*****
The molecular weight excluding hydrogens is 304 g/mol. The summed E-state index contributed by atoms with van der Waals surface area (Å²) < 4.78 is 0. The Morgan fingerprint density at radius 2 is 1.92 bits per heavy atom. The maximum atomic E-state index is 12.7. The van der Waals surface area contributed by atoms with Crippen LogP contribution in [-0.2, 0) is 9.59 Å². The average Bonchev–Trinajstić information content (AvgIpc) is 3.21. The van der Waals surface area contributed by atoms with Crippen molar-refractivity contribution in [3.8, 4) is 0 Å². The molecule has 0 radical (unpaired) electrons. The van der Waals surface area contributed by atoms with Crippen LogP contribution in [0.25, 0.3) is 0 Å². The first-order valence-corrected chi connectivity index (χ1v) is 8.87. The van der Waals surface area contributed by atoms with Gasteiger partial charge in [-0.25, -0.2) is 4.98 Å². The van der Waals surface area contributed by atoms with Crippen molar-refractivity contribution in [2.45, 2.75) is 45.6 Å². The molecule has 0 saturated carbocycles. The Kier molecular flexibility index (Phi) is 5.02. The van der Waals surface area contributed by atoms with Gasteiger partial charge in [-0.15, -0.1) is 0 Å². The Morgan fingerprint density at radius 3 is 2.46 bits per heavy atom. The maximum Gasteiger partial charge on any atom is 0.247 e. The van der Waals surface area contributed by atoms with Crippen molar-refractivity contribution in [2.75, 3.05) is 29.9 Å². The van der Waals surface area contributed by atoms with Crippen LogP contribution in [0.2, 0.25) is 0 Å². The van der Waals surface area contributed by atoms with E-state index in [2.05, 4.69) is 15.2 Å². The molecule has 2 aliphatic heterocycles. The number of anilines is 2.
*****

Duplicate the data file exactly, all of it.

The molecular weight excluding hydrogens is 304 g/mol. The summed E-state index contributed by atoms with van der Waals surface area (Å²) < 4.78 is 0. The Morgan fingerprint density at radius 2 is 1.92 bits per heavy atom. The maximum atomic E-state index is 12.7. The van der Waals surface area contributed by atoms with Crippen LogP contribution in [-0.2, 0) is 9.59 Å². The average Bonchev–Trinajstić information content (AvgIpc) is 3.21. The van der Waals surface area contributed by atoms with Crippen molar-refractivity contribution in [3.8, 4) is 0 Å². The molecule has 0 radical (unpaired) electrons. The van der Waals surface area contributed by atoms with Crippen LogP contribution in [0.25, 0.3) is 0 Å². The first-order valence-corrected chi connectivity index (χ1v) is 8.87. The van der Waals surface area contributed by atoms with Gasteiger partial charge in [-0.25, -0.2) is 4.98 Å². The van der Waals surface area contributed by atoms with Crippen molar-refractivity contribution in [2.45, 2.75) is 45.6 Å². The molecule has 0 saturated carbocycles. The Kier molecular flexibility index (Phi) is 5.02. The van der Waals surface area contributed by atoms with Gasteiger partial charge in [-0.15, -0.1) is 0 Å². The Morgan fingerprint density at radius 3 is 2.46 bits per heavy atom. The maximum Gasteiger partial charge on any atom is 0.247 e. The van der Waals surface area contributed by atoms with Crippen molar-refractivity contribution in [2.75, 3.05) is 29.9 Å². The van der Waals surface area contributed by atoms with Crippen LogP contribution in [0.2, 0.25) is 0 Å². The van der Waals surface area contributed by atoms with E-state index in [2.05, 4.69) is 15.2 Å². The molecule has 2 aliphatic heterocycles. The number of anilines is 2.